Qualifying aesthetic values in the experience economy: the role of independent fashion boutiques in curating slow fashion
Introduction Recent years have witnessed the growth of ‘slow fashion’. This movement has emerged as a challenge to ‘fast fashion’, a model of clothing production which is premised on bringing the latest styles to the consumer as quickly as possible and at low cost (Reinach 2005; Tokatli 2008). In order to reduce the price of clothes, production is typically located overseas in low wage countries. Recent media attention has highlighted the extreme costs of this model. In 2013, for example, 1,129 workers died and numerous others were injured with the collapse of a building that housed multiple garment manufacturers in Bangladesh (Liljas 2013; Wong 2013). The company was making clothes for a number of retailers, including the Canadian fast fashion label Joe Fresh. Despite campaigns and protests, Joe Fresh and many other international fashion retailers continue to manufacture fast fashion clothing. However, as the controversy surrounding fast fashion continues to grow, many designers, retailers and consumers are advocating an alternative model of ‘slow fashion’ (Clark 2008; Holt 2009; Wood 2008; Leslie et al. 2014). The slow fashion movement is observed in cities around the world, and is characterized by the growth of small independent boutiques. These boutiques differentiate themselves from mainstream fashion retailers by offering customers an alternative retail experience. Independent retailers are focused on the qualification and curation of fashion apparel and lifestyle amenities through the provision of customized service, deep supplier, labour and client relationships and an emphasis on locally produced, environmentally sustainable and ethically sourced goods. In this paper we contribute to the literature on the geography of the experience economy by exploring the role of small independent retail boutiques in qualifying slow fashion goods, and in carving out alternative relationships, experiences and spaces. We highlight a growing role for new actors in aesthetic economies and examine how independent fashion boutiques develop closer relationships with consumers (through education, special events and online activities). We argue that in fashion aesthetic value is especially important and that these values constantly are being contested by actors in a range of spaces (Hauge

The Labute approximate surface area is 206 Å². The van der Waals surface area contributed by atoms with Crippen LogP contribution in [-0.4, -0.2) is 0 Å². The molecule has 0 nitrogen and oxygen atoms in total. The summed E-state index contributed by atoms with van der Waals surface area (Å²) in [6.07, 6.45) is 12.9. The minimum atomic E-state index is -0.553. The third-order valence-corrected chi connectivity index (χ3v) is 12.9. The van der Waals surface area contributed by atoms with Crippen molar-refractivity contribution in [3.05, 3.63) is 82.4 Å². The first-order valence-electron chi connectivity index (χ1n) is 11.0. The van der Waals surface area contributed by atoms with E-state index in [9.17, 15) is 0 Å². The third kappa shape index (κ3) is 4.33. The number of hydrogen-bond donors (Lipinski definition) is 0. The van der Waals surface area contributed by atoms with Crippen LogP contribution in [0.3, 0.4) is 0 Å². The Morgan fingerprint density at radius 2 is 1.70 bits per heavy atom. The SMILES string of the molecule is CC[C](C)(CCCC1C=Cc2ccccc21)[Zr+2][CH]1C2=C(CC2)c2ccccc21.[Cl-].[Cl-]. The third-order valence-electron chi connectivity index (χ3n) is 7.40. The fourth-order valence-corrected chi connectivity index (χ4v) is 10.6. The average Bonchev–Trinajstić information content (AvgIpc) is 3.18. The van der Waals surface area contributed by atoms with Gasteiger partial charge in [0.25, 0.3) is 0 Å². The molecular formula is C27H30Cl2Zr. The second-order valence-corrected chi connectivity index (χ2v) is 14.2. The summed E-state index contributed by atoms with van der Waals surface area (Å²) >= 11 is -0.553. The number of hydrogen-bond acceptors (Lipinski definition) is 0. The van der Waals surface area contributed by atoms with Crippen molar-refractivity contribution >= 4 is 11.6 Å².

and Power 2012). Space is both a site for staging experiences, but also a site of networking and negotiation in the assessment of quality. We examine the movement towards slow fashion in Toronto, Canada, focusing on the role of small independent retailers in curating slow fashion products. The fashion industry in Canada continues to grow and has adjusted to global shifts in fashion production. In Toronto, there are more than 25,645 designers, marking the city as having the third largest design workforce in North America (Design Industry Advisory Committee, n.d.). The city is also home to the second largest fashion week in North America (Key industry sectors, n.d.). The location quotient for the fashion industry in the city is 1.96, indicating a high degree of specialization in the sector (Labour force survey data, n.d.). Within the sector, there is a growing subset of independent designers and retailers. These actors have not received as much attention in the literature compared to their mainstream counterparts. However, independent retailers constitute an extremely dynamic and innovative sector of the fashion industry in Toronto. Our research draws on 69 interviews with independent retail owners, salespeople, fashion designers and government representatives. In this paper, we draw mainly on the interviews with fashion retailers located in a number of downtown neighbourhoods known for specialized style curation, personalized attention and creative retailing formats (such as Queen West and Dundas West). Interviews were conducted between 2007 and 2013.1 Interviews were one to two hours in length and were digitally recorded, transcribed and coded according to theme. In these interviews, we examine how customer focused experiences are integrated into retail strategies – from innovation and processes that aim to attract consumers, to the creation of place-based strategies that promote interaction amongst retailers, customers and neighbourhoods. We seek to understand the role of stores in qualifying aesthetic values (Entwistle 2009; Callon et al. 2002), and in presenting a mix of alternative retail experiences for consumers who are interested in local, ethical and community-based consumption experiences. Organized into two main sections, we first begin by examining the emergence of the experience economy, paying particular attention to the manner in which slow fashion continues to evolve into a cultural industry guided by aesthetics, symbolic meaning and complex global and local interactions. In the second section, we present our empirical case study. In particular, we explore the role that small independent fashion boutiques play in curating slow fashion products. We examine the close relationships they establish with customers, educating them about the benefits of slow fashion. This education takes place across a range of spaces, including the store and online spaces. With the rise of slow fashion, we see a growing role for a new generation of cultural mediators, such as small independent boutiques.